Kids who love to read get involved in their books. And when they’re reading, they don’t ask you to look up a walk-through so they can beat a section of the game they are playing. Also, reading is a quiet activity. Books don’t make noise. And readers rarely make noise when they read. (Occasional exclamations of surprise and/or joy don’t count, although they are wonderful to hear.)

Again — I am not knocking screens, literally or figuratively. Heck, unless you printed out this blog post, you’re reading it on a screen. And video games are fun. My point is simply that back in my day, when dinosaurs roamed the Earth, books provided a service to parents that electronics do now. And they still can.

Dec 15 2012

Ethan Hauser’s Reflections On Holiday Family Time

This was my favorite line:

There are, I imagine, legions of people for whom the holidays are bliss. Gracious sons and daughters, proud grandparents, unwounded mothers and aunts and cousins. Selfishly and bitterly, and no doubt wrongly, I believe there are two elements common to such people: there are Christmas trees in their homes, and no one in their families is a practicing psychotherapist.

via The Total Agony of Family Time –

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Sep 19 2012

Guess What? Reading Is Good For Your Brain

A book being read

Turns out that reading is good for your brain. Duh.

But you know something? It’s good when people point this out. In this case it was an item on Huffington Post.

Reading is valuable — not only for entertainment or knowledge value, but for exercising your brain.

I never used to think about that aspect of reading. Then I saw an episode of Boston Public where Denny Crane, the character played by the possibly immortal William Shatner (toupee or no toupee, the guy has a lot of energy for an 81-year-old), visits a doctor to discuss his brain decay. (I’m simplifying.) One of the doctor’s suggestions was that Mr. Crane do more activities that exercise the brain — crossword puzzles, and yes, reading more books. That little moment of television stayed with me and I now make an effort to do crossword puzzles, play word games, and yes, read more books.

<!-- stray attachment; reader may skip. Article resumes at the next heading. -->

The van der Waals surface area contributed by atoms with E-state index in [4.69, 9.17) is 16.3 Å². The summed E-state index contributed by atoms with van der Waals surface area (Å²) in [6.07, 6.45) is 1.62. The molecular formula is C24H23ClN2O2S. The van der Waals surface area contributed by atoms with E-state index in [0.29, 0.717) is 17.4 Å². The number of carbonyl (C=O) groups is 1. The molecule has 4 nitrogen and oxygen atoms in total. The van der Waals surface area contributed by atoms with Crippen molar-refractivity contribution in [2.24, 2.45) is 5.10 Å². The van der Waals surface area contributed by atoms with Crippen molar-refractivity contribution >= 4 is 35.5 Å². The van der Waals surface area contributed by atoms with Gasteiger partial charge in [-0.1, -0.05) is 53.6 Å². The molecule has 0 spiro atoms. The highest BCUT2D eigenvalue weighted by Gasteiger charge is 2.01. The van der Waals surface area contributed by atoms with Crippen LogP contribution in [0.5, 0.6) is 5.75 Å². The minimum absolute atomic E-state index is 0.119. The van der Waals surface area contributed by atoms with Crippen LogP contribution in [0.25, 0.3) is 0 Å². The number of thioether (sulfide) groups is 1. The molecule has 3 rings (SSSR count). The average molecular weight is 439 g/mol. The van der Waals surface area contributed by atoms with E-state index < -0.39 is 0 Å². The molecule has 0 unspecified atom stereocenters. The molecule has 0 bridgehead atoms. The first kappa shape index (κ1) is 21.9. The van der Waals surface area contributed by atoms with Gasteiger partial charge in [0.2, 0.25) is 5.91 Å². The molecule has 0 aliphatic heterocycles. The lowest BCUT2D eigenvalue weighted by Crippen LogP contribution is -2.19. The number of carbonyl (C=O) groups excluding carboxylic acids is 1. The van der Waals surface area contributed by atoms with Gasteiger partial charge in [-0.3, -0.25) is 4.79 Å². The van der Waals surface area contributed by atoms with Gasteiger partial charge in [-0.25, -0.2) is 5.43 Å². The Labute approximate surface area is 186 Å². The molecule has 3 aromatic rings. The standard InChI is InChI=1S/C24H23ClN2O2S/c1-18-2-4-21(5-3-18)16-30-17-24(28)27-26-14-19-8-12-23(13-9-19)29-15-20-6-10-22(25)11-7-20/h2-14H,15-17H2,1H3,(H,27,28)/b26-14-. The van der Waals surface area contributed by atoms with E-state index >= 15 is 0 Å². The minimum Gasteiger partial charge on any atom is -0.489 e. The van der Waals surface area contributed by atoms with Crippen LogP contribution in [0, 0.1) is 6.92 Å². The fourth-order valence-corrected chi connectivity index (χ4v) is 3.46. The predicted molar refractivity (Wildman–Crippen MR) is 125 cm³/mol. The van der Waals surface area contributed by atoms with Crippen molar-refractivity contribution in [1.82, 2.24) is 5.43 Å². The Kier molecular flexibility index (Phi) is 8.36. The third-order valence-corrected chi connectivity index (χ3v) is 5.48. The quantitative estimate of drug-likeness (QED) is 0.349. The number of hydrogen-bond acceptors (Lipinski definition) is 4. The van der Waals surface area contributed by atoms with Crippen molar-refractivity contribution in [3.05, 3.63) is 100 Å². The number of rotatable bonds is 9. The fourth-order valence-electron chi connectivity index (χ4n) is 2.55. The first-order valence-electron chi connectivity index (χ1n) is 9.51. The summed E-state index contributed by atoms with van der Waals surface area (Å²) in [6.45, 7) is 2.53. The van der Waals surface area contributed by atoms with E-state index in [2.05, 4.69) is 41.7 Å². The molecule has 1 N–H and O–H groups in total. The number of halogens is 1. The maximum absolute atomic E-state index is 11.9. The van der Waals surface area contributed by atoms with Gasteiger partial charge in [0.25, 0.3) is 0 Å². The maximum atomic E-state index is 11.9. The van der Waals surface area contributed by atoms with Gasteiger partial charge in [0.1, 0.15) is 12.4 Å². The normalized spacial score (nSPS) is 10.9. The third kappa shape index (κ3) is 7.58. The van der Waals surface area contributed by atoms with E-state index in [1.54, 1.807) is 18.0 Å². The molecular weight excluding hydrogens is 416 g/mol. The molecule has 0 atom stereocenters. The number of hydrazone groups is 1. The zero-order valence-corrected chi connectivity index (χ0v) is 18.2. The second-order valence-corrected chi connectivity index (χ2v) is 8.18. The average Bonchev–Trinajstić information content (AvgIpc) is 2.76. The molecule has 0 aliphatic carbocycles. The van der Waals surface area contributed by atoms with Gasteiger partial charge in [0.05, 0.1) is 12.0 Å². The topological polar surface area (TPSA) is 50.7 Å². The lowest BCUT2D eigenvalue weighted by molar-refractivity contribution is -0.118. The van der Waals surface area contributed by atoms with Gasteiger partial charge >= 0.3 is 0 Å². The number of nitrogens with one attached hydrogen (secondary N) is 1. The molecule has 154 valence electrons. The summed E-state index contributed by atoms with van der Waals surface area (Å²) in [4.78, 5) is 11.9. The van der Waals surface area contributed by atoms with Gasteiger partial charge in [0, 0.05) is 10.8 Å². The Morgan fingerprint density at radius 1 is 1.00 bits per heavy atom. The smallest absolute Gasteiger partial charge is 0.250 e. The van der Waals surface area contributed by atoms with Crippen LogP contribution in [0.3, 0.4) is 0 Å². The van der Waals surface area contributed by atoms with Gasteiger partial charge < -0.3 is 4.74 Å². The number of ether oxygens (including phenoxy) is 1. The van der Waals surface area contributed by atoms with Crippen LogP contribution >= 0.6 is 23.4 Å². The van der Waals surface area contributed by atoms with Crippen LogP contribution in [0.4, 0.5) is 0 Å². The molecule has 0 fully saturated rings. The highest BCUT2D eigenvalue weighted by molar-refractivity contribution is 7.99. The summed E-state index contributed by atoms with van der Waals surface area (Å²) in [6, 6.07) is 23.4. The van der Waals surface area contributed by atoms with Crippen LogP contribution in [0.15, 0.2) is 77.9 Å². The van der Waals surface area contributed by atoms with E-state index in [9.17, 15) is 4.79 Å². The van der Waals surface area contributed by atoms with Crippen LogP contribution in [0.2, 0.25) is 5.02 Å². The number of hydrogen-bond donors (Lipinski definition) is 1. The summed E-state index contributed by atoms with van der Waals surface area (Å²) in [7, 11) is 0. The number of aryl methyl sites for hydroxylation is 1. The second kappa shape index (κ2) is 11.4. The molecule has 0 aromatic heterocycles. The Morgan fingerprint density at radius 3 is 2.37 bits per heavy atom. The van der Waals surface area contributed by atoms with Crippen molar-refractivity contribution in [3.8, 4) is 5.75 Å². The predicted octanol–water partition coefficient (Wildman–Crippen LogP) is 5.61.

But that’s about me, an adult. (An adult who loves superheroes, comic books, and cartoons, but an adult nonetheless.) How about reading and kids?

A DaddyTip About Reading, And Why Reading Isn’t “Nerdy”

With children, it’s always a good idea to get them started with reading as soon as you can. Read more »

Jan 26 2012

Dad Related Link Roundup For Today

Worthington Super Links

Ah, branding. I’ve tried to come up with a consistent title for these DaddyTips link roundups. DaddyTips Link Roundup. Show and Tell. Reading is Fundamental. Reading Makes Me Mental. I give up. Here’s a link roundup on, and it’s a series of links to things I saw that I don’t want to recap in a full post because I don’t have time to that and also be a parent.

Awaaaay we go. Read more »

Dec 12 2011

Book Review – So Now You’re A Zombie [Child Labor]

So Now You're A Zombie

Here is a review of the bookSo Now You’re a Zombie“, by John Austin. Review written by my older son. This does not count as child labor. Or so we believe. Read more »

Sep 22 2011

Reading Makes Me Mental [Links]

Worthington Super Links

I used to call the DaddyTips Link Roundup Show and Tell or Reading is Fundamental. Then I discovered that the Reading is Fundamental program, RIF, had been defunded. (RIF RIP. Rim shot. Thank you.) I also realized that reading generally makes me mental. Since I never met a play on words I didn’t like, I’ve decided to call the DaddyTips Link Roundup Reading Makes Me Mental.

And wow. Does it ever.

Read more »